Vitamin C content in kale (Figure. 1) was similar among 0, 5 and 10%, but declined at 15% level.  In contrast, vitamin C content of radish and tomato declined substantially as the percentage of vermicompost in the growth medium increased.  Total phenolics  of kale (Figure. 2) were similar at 5 and 10% but significantly lower at 15% while that for radish was generally similar. Kale plants grown at 0% levele were too small to provide enough leaf samples for analysis.

There was a  drop in  lycopene  content  among  plants exposed to the 5 or 10% vermicompost amendment presumably related to fruit maturity. Tomato plants grown at 0% level produced no fruits to provide samples for analysis (Figure 3).


Vermicompost, especially at 10% increased foliage fresh and dry biomass of kale, foliage fresh, dry biomass, and root yield of radish and foliage fresh and dry biomass and fruit yield of tomato.  Vermicompost amendments also increased stem diameter, plant height, total leaf area and leaf chlorophyll, for all three species\, particularly at 10 % level of amendment.  Lean N, P, K, Ca, and Na all increased in response to vermicompost amendments, while Mg and Fe (kale only) declined.  The levels of nutrients in the leaves of all three species equaled or exceeded the standard values associated with optimum production (Mills and Jones, 1996). This study shows that chlorophyll content increased with vermicompost levels in all three crops. Vermicompost was also reported to increase chlorophyll content in marigold (Atiyeh et al., 2000a) and mustard leaves (Srivastava et al., 2011). This supports the results of a previous study (Xu and Mou, 2016) which reported chlorophyll content of spinach increased under all vermicompost treatments, especially the drench treatment.

It is worthy of note that these vegetable crops responded  to  vermicompost  amendments  especially at 10% rate though three species were used. This appears to be consistent across species as similar results have been reported for other crops whether a leachate, tea or compost was used. These include, pak choi (Pant et al., 2012), tomato seedlings (Chinsamy et al., 2014) and spinach (Xu and Mou, 2016). The researchers asttributed these positive crop responses to the favorable chemical properties of vermicompost. For example, the vermicompost used in this study was produced in-house and    had    a    high    content    of   carbon,  macro-  and micronutruients which may have contributed to increasing the soil fertility (Xu and Mou, 2016), thus having a positive impact on biomass production. Generally, the magnitude of the increase in biomass was greater between 5 and 10% as well as negligible between 10 and 15% vermicompost amendment. 

Vitamin C varied depending on the species, increasing up to 10% rate for kale but decreased significantly for radish and tomato. Vitamin C is synthesized via L-galactose catalyzed by L-galactose dehydrogenase (Wheeler et al, 1998).  Thus the increase in vitamin C content in kale could be due in part to a decrease in protein production with a commensurate increase in carbohydrate production, and the converse would be true for radish and tomatoes (Muso and Ogbadoyi, 2012; Staley et al., 2013). Total phenolic content decreased overall with increasing vermicompost levels. Similar results were reported for pak choi (Pant et al., 2012) and spinach (Xu and Mou, 2016). Xu amd Mou (2016) suggested that phenolics are a class of secondary metabolites that function as antioxidants, and important group of which is flavonoids.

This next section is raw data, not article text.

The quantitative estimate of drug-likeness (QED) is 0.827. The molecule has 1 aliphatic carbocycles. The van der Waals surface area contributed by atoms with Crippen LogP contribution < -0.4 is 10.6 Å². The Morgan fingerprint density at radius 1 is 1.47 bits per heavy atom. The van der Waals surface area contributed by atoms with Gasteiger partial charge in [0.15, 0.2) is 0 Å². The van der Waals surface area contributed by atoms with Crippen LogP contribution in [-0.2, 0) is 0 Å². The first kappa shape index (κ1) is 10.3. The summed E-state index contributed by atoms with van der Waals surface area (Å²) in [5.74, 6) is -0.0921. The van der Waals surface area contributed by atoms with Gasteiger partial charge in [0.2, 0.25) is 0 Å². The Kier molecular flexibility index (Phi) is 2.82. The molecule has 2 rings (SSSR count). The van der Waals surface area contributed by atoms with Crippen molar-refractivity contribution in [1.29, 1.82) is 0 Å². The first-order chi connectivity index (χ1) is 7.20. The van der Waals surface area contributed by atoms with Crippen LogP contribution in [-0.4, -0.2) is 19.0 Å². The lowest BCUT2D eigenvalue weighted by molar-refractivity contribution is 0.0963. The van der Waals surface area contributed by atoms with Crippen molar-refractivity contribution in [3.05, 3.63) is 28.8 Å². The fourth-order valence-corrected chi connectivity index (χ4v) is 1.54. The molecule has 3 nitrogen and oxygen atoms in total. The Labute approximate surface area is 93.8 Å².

The lycopene content in tomato fruits increased with the percentage of vermicompost amendments and was highest at 15% rate. Lycopene content in fruits and vegetables is influenced by many factors, including the stage of ripening, seasonal production and nutrients supplied, light quality  and  quantity, air  temperature  and levels of salinity in nutrient solutions (Perkins-Veazie et al., 2007; Alba et al., 2000; De Pascale, 2001). In this study, tomatoes were planted and cultivated in the greenhouse and harvested in the fall and winter. Due to the seasonal variations of light and temperature, the tomato fruits took much longer to ripen and fruits were harvested at pink and light red stages and stored in the cooler for later use. Perkins-Veazie et al. (2007) and Alba et al. (2000) have reported that tomatoes exposed to high levels of light during field ripening, may have increased the phytochrome activity in the exocarp, thereby increasing the lycopene content. In contrast, Toor et al. (2006) reported positive correlation between lycopene content and fruit color. They found that light-red fruits and red fruits had higher  lycopene contents similar to, or exceeding that obtained from fruits at soft red stage. In this study, increasing vermicompost amendments appeared to  have had a positive effect on lycopene levels as content was highest at 15% rate.. In addition, Toor et al. (2006) reported that lycopene levels were reduced by the application of organic amendments. 


These results show that vermicompost amendments above 10% may adversely affect plant height and leaf chlorophyll content, while enhancing overall biomass production, and that phenolic and vitamin C responses varied based on vermicompost levels. 


The authors have not declared any conflict of interest.


The authors appreciates the contribution of the George Washington Carver Agricultural Experiment Station, Tuskegee University. They are grateful for the funds given by USDA/NIFA Evans-Allen Grant No. ALX-FV.